WHAT THEY’RE SAYING
In a recent analysis of several studies, increased vegetable intake was associated with a decreased risk of hepatocellular carcinoma (HCC), the most common type of liver cancer.1
WHAT WE KNOW
In the past, liver cancer was attributable almost exclusively to hepatitis B virus (HBV), hepatitis C virus (HCV), exposure to aflatoxin B1, and heavy alcohol consumption. Fruits and vegetables offer an incredible amount of health benefits. In recent years, more and more cases of liver cancer have cropped up that are not linked to these traditional causes. Instead, risk factors for liver cancer include fatty liver disease, obesity, diabetes and smoking. As our society has become increasingly sedentary, many diseases that are linked to obesity and physical inactivity are now being diagnosed like never before.
Hepatocellular carcinoma (HCC) accounts for nearly 90% of primary liver cancer cases and is one of the most common cancerous growths worldwide. This year an estimated 33,190 adults (24,600 men and 8,590 women) in the United States will be diagnosed with primary liver cancer. Liver cancer is the tenth most common cancer and the fifth most common cause of cancer death among men, and the ninth most common cause of cancer death among women.1
The most effective means of preventing HCC are: leading a healthy lifestyle that includes more exercise and physical activity, less frequent smoking and drinking, and maintaining a healthy weight. Additionally, eating fruits and vegetables is one of the best ways to keep your body healthy. While the protective role of these foods in cancer prevention is still inconclusive, the research to date demonstrates that eating vegetables can help your liver ward off HCC.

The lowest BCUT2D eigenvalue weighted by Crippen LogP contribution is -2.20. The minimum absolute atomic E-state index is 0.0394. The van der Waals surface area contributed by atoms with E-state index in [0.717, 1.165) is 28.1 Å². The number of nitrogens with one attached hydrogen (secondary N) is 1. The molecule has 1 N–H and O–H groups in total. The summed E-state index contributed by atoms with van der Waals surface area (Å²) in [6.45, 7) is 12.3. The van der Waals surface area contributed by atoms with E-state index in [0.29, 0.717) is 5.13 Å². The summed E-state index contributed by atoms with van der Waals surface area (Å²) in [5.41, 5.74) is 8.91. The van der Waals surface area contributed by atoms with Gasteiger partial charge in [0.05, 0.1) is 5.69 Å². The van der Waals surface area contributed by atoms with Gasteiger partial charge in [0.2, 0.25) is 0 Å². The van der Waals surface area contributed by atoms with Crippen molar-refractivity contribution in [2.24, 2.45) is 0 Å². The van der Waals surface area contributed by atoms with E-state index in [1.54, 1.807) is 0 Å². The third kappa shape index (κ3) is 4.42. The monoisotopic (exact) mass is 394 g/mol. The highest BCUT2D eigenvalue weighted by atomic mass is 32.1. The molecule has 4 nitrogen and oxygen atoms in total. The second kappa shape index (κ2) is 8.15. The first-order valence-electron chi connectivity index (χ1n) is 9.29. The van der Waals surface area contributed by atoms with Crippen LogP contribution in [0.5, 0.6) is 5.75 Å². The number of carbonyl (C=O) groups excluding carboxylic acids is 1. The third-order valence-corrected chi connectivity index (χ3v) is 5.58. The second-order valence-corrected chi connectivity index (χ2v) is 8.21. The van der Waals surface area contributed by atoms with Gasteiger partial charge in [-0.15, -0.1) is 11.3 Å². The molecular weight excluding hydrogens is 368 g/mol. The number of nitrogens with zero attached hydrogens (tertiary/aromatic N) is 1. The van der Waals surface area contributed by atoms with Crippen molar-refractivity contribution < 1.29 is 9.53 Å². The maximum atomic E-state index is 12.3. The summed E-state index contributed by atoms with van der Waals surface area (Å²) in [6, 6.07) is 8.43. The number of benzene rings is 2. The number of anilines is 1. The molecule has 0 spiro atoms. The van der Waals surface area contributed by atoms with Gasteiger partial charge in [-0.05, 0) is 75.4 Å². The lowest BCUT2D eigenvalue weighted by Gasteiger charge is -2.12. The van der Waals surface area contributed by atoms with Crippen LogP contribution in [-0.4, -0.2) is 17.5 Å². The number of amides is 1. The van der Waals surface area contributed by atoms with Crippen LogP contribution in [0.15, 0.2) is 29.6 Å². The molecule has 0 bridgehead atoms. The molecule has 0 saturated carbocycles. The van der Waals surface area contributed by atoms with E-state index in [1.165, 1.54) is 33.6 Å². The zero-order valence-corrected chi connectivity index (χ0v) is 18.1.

Researchers analyzed 19 studies that included over one million participants to explore the impact of vegetable intake on HCC. What they found is that with every half cup increase in vegetables in the participants’ diets, their risk of HCC decreased by 8%.
TAKE AWAY MESSAGE
If you’re interested in reducing your risk of HCC, add eating vegetables to your to-do list. Researchers are constantly discovering new ways that vegetables and fruits help protect the body against diseases, and protecting your liver against HCC is yet another reason to add more of these nutritionally dense, vitamin- and antioxidant-filled foods to your diet.
8 Easy Ways to Add More Vegetables to Your Diet
- Fill half your plate with fruits and vegetables at each meal or eating occasion.
- Purchase seasonal produce to ensure freshness and reasonable pricing.
- Spice up holiday dishes with fruits and vegetables.
- Try a new method of cooking: sauté, bake, roast, stir-fry, grill, stew, boil, steam or blanch.
- Understand the most effective ways to store produce.
- Keep a container of washed and cut veggies on hand, along with a dip or two. Try carrots and peppers with hummus, broccoli with light ranch, cucumbers with yogurt dip.
- Keep it colorful – variety matters when it comes to eating veggies!
- Understand that all fruits & veggies matter – frozen, fresh, canned, 100% juice or dried veggies all count toward your daily vegetable intake. Dietary Guidelines for Americans
Video Center: Selection. Storage. Preparation.
How Many Cups Do You Need?
Key Nutrients in Fruits & Vegetables
Fruit & Veggie Database